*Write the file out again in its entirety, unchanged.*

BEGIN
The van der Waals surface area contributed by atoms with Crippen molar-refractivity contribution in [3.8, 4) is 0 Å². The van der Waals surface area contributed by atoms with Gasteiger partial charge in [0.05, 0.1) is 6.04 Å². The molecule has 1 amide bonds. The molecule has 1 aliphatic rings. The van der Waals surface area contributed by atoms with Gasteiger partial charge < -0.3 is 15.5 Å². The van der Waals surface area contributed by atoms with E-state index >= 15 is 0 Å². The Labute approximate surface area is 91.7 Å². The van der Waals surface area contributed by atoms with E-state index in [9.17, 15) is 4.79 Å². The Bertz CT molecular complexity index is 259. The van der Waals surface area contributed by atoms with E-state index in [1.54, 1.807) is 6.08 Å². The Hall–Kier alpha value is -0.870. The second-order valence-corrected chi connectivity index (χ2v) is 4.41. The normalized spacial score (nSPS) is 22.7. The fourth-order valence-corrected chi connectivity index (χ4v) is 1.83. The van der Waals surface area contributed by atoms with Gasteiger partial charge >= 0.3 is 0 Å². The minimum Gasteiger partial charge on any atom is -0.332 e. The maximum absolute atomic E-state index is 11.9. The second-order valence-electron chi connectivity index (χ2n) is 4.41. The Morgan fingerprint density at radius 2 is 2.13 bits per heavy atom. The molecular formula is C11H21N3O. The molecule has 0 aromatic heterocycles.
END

The van der Waals surface area contributed by atoms with Crippen molar-refractivity contribution in [3.8, 4) is 0 Å². The van der Waals surface area contributed by atoms with Gasteiger partial charge in [0.05, 0.1) is 6.04 Å². The molecule has 1 amide bonds. The molecule has 1 aliphatic rings. The van der Waals surface area contributed by atoms with Gasteiger partial charge < -0.3 is 15.5 Å². The van der Waals surface area contributed by atoms with E-state index >= 15 is 0 Å². The Labute approximate surface area is 91.7 Å². The van der Waals surface area contributed by atoms with E-state index in [9.17, 15) is 4.79 Å². The Bertz CT molecular complexity index is 259. The van der Waals surface area contributed by atoms with E-state index in [1.54, 1.807) is 6.08 Å². The Hall–Kier alpha value is -0.870. The second-order valence-corrected chi connectivity index (χ2v) is 4.41. The normalized spacial score (nSPS) is 22.7. The fourth-order valence-corrected chi connectivity index (χ4v) is 1.83. The van der Waals surface area contributed by atoms with Gasteiger partial charge >= 0.3 is 0 Å². The minimum Gasteiger partial charge on any atom is -0.332 e. The maximum absolute atomic E-state index is 11.9. The second-order valence-electron chi connectivity index (χ2n) is 4.41. The Morgan fingerprint density at radius 2 is 2.13 bits per heavy atom. The molecular formula is C11H21N3O. The molecule has 0 aromatic heterocycles.